Like trains passing on parallel tracks


Dr. Kim Riddlebarger helps us understand Job 25-26:

In Job 25, we have the very short and final speech from Bildad, along with Job’s response. After three increasingly heated exchanges, Job and his friends have clearly run out of steam. But like trains passing on parallel tracks, Job and Eliphaz have been speaking past each other. The same holds true for the speeches of Bildad and Zophar. The wisdom of Job’s friends can take them no farther than their own observation and their misguided view that the wicked live miserable lives and die young. Job has heard their case and has repeatedly pointed out the flaws of this argument, although he himself is still struggling to come to terms with the mysteries of God’s providence.

This time Bildad has very little to say, merely parroting Eliphaz. Most notably, Bildad completely avoids Job’s challenge in verse 24 of the previous chapter altogether–“who can prove me false?” Bildad does not even try, and Zophar does not even speak, something noted by Job later on in 29:22–“After I had spoken, they spoke no more; my words fell gently on their ears.” So the heated argument abruptly grinds to a halt with the lame words from Bildad recorded in Job 25: “Then Bildad the Shuhite replied: `Dominion and awe belong to God; he establishes order in the heights of heaven. Can his forces be numbered? Upon whom does his light not rise? How then can a man be righteous before God? How can one born of woman be pure? If even the moon is not bright and the stars are not pure in his eyes, how much less man, who is but a maggot-a son of man, who is only a worm!” In contrast to the glories of the heavens, Job is but a worm of a man. For Bildad, Job’s situation is plain. God is holy and must punish sin. Since Job is obviously being punished for his sins, Job is not a righteous man. Simply repeating the same thing over and over will have no impact upon Job, who has heard it all before.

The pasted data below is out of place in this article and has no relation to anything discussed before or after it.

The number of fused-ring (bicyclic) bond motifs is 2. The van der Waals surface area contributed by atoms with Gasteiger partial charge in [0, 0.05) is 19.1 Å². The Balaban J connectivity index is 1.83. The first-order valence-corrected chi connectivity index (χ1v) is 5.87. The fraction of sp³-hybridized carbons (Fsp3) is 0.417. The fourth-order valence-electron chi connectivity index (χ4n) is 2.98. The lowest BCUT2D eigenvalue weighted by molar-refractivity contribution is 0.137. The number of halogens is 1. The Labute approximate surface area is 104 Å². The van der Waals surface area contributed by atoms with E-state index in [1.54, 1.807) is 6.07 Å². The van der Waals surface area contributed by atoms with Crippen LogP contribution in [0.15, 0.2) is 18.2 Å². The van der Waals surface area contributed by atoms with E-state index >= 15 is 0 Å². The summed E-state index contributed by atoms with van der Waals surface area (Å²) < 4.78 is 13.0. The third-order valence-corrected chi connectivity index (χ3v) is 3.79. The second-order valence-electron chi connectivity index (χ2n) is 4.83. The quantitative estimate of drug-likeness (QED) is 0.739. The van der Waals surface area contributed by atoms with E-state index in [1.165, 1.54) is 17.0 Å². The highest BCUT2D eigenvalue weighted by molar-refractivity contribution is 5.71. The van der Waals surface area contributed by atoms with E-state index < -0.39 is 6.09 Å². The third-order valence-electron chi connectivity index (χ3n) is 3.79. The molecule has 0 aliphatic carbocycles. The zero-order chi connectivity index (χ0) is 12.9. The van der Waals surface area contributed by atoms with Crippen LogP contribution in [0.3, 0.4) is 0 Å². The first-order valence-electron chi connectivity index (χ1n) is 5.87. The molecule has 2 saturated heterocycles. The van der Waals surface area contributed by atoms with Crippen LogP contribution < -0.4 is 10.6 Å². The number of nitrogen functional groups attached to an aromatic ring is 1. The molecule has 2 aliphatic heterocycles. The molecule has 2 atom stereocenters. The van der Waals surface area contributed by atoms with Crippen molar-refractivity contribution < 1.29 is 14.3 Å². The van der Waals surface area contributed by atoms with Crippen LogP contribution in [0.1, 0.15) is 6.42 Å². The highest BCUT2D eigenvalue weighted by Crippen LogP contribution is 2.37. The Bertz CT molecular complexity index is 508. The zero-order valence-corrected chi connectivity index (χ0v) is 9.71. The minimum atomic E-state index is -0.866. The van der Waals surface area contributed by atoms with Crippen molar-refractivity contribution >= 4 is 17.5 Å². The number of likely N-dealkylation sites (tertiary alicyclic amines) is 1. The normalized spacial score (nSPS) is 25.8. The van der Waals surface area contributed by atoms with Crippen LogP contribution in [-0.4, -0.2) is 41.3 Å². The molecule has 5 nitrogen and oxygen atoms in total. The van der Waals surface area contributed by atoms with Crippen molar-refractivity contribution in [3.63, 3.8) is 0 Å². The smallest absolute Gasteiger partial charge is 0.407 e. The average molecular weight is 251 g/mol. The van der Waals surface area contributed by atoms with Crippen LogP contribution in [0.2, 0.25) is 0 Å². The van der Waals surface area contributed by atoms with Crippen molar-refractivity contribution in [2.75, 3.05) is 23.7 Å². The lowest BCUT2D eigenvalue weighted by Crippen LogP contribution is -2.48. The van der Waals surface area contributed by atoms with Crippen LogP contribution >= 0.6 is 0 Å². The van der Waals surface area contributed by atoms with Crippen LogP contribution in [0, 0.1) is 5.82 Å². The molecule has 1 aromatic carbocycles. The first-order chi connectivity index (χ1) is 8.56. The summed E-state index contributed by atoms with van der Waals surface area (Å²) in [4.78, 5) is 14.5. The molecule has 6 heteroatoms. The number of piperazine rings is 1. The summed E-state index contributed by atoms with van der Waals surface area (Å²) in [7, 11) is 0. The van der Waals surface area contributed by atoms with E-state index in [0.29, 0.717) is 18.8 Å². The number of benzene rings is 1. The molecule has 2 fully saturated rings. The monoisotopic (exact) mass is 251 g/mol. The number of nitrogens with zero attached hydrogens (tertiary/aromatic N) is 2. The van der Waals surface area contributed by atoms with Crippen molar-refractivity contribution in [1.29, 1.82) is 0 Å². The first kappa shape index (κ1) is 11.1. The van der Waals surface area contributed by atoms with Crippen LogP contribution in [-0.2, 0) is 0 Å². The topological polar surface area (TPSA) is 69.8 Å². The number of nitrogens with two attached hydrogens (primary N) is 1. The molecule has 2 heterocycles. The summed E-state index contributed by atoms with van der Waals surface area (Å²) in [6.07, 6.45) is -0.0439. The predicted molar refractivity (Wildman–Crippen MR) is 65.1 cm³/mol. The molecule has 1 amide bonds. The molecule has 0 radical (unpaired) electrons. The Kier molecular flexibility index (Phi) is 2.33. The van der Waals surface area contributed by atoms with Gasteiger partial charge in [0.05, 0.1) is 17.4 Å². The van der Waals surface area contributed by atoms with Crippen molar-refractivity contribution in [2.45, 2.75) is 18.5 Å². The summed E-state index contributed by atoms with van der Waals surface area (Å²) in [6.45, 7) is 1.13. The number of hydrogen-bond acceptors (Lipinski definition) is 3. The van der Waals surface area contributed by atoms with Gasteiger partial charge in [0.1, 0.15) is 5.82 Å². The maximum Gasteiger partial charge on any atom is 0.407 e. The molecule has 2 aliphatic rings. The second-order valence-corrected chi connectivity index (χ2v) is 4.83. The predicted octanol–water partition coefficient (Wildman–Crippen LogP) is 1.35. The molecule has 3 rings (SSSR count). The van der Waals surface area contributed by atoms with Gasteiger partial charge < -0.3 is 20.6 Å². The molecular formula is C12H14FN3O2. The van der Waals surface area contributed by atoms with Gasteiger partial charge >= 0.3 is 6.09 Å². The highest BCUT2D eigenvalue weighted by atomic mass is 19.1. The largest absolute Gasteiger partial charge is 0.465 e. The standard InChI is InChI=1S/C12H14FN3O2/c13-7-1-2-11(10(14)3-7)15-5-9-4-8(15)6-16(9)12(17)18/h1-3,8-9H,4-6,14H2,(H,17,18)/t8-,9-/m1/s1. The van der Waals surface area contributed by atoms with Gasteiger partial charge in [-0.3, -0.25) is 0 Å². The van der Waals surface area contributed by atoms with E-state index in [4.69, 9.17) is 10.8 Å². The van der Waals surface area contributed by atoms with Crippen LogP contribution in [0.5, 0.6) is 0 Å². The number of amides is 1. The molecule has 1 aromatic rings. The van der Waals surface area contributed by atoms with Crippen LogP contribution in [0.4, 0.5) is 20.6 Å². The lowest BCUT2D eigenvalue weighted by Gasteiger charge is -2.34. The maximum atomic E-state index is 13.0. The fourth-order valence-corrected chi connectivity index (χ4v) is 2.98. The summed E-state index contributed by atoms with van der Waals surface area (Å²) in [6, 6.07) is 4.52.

…..Job is beginning to see that ultimately the explanation for his suffering is connected to the wisdom of God. Bildad and his friends have already made this point. After berating Bildad, Job points out that God’s wisdom so far surpasses our comprehension, that we only expose our foolishness by limiting God’s ways to a faulty and wooden application of the principle of divine retribution as his friends have done. Thus, in the first four verses of Job 26, Job responds to Bildad with utter disdain. “Then Job replied: `How you have helped the powerless! How you have saved the arm that is feeble! What advice you have offered to one without wisdom! And what great insight you have displayed! Who has helped you utter these words? And whose spirit spoke from your mouth?” It is clear to Job that Bildad’s wisdom is not so wise after all. Job senses, but does not know, what the reader knows–that the final speeches from Eliphaz and Bildad actually echo the words of Satan, not God.

As Job begins to consider the mysterious ways of God, he considers that God’s dominion is without end or limit. In verses 5-14, Job describes the glories and powers of the sovereign God. “The dead are in deep anguish, those beneath the waters and all that live in them. Death is naked before God; Destruction lies uncovered. He spreads out the northern skies over empty space; he suspends the earth over nothing. He wraps up the waters in his clouds, yet the clouds do not burst under their weight. He covers the face of the full moon, spreading his clouds over it. He marks out the horizon on the face of the waters for a boundary between light and darkness. The pillars of the heavens quake, aghast at his rebuke. By his power he churned up the sea; by his wisdom he cut Rahab [the name of the serpent] to pieces. By his breath the skies became fair; his hand pierced the gliding serpent. And these are but the outer fringe of his works; how faint the whisper we hear of him! Who then can understand the thunder of his power?” Obviously, Job knows that Eliphaz, Bildad and Zophar do not understand the ways of the ,Lord. They cannot explain the obvious–the righteous suffer and the wicked prosper.

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